Mosker
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Appreciations (and context) re: recommendations (+ a Gabe one)

[EDIT: Gabe has a podcast with the designers of Star Realms, in which they discuss the app. Well worth a listen. ]

Quote:

Still, if you need an SQLite database, I strongly recommend SQlite4java which is cross platform Linux, Windows, MAcos, Android.

I have problem understanding the content of the app. Is it a stand alone game, is it a sidekick for a board game?

If it's a stand alone game, what kind of game is it: Card game, platformer, strategy, etc.

10$ for an app is huge. If you look at many solid board games, like eldersign, Sanjuan, Star realms, it's more around 5$, but you do get a lot of contents.

If you are making something small and simple, aim for 2-3$. 1$ is sometimes too low, and have problem just paying the transaction fees. When selling apps, it's the volume of sales that should bring you money. The entire world is your client, so you can potentially sell much more copies, but at a lower price.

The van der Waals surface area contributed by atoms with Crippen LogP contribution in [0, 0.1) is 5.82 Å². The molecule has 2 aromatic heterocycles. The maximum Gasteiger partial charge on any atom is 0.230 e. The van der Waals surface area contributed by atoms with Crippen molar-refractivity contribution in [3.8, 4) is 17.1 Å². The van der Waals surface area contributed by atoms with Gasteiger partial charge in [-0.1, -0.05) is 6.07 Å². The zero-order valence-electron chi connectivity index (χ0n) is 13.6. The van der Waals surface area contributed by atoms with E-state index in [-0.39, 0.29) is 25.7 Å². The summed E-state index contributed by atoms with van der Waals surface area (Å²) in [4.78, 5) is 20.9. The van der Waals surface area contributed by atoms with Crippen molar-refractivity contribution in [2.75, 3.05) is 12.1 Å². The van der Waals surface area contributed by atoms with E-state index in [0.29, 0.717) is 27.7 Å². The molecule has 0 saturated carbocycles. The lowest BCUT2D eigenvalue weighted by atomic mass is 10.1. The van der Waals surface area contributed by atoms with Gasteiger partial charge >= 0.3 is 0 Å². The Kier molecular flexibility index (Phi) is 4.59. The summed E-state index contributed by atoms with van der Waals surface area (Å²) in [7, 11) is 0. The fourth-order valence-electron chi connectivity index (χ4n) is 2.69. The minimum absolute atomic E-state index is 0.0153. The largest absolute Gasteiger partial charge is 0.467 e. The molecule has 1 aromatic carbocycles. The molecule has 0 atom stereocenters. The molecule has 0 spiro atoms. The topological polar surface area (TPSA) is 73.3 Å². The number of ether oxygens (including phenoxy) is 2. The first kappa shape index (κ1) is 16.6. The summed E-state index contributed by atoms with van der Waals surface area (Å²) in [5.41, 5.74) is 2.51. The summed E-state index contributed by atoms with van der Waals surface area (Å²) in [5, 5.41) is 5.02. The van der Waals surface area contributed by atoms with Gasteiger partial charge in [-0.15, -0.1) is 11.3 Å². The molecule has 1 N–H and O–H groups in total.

I recommend LibGDX that is multiplatform Desktop, Android, IOS, WebGL. There is the Scene2D engine which makes it easy to develop if you are familiar with Object oriented programming in Java. Scene2DUI allow the creation of user interface like windows (buttons and text fields) and it is skinnable.

The pain is to setup your android development environment, you need Eclipse or IntelliJ. I recommend IntelliJ. Last time I setup a project with android support it took me almost a day to make it work as you need to download google API and a couple of stuff to configure. Even if LibGDX comes with a magical installer that should setup your gradle projects for you, there is still a lot of work to do after that.